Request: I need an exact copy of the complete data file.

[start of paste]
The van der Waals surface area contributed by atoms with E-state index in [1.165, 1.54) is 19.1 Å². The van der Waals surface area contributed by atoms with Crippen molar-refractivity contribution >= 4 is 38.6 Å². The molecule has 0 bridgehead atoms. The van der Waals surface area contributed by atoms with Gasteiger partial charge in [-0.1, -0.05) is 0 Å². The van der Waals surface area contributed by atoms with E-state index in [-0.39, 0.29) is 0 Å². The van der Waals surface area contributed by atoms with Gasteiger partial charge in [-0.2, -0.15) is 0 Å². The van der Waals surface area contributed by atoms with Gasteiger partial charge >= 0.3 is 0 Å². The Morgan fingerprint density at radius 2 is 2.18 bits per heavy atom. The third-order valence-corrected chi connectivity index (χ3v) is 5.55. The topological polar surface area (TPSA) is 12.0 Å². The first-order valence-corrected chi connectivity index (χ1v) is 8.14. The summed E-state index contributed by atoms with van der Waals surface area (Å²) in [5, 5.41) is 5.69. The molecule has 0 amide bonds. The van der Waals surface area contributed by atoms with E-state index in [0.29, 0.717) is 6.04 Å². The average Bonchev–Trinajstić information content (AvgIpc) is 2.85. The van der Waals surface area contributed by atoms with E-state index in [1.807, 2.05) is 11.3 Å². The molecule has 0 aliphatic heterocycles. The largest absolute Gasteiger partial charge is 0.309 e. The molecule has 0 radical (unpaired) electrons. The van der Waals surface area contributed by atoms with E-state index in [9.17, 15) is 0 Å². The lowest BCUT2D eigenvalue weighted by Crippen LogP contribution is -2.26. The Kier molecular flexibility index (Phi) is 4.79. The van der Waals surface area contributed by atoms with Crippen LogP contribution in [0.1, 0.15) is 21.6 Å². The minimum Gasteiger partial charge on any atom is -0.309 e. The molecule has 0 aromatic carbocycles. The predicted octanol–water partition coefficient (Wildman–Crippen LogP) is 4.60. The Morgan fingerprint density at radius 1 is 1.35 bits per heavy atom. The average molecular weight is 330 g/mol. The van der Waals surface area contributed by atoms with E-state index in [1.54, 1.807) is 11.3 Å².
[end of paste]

The van der Waals surface area contributed by atoms with E-state index in [1.165, 1.54) is 19.1 Å². The van der Waals surface area contributed by atoms with Crippen molar-refractivity contribution >= 4 is 38.6 Å². The molecule has 0 bridgehead atoms. The van der Waals surface area contributed by atoms with Gasteiger partial charge in [-0.1, -0.05) is 0 Å². The van der Waals surface area contributed by atoms with E-state index in [-0.39, 0.29) is 0 Å². The van der Waals surface area contributed by atoms with Gasteiger partial charge in [-0.2, -0.15) is 0 Å². The van der Waals surface area contributed by atoms with Gasteiger partial charge >= 0.3 is 0 Å². The Morgan fingerprint density at radius 2 is 2.18 bits per heavy atom. The third-order valence-corrected chi connectivity index (χ3v) is 5.55. The topological polar surface area (TPSA) is 12.0 Å². The first-order valence-corrected chi connectivity index (χ1v) is 8.14. The summed E-state index contributed by atoms with van der Waals surface area (Å²) in [5, 5.41) is 5.69. The molecule has 0 amide bonds. The van der Waals surface area contributed by atoms with E-state index in [0.29, 0.717) is 6.04 Å². The average Bonchev–Trinajstić information content (AvgIpc) is 2.85. The van der Waals surface area contributed by atoms with E-state index in [1.807, 2.05) is 11.3 Å². The molecule has 0 aliphatic heterocycles. The largest absolute Gasteiger partial charge is 0.309 e. The molecule has 0 radical (unpaired) electrons. The van der Waals surface area contributed by atoms with E-state index in [9.17, 15) is 0 Å². The lowest BCUT2D eigenvalue weighted by Crippen LogP contribution is -2.26. The Kier molecular flexibility index (Phi) is 4.79. The van der Waals surface area contributed by atoms with Crippen LogP contribution in [0.1, 0.15) is 21.6 Å². The minimum Gasteiger partial charge on any atom is -0.309 e. The molecule has 0 aromatic carbocycles. The predicted octanol–water partition coefficient (Wildman–Crippen LogP) is 4.60. The Morgan fingerprint density at radius 1 is 1.35 bits per heavy atom. The average molecular weight is 330 g/mol. The van der Waals surface area contributed by atoms with E-state index in [1.54, 1.807) is 11.3 Å².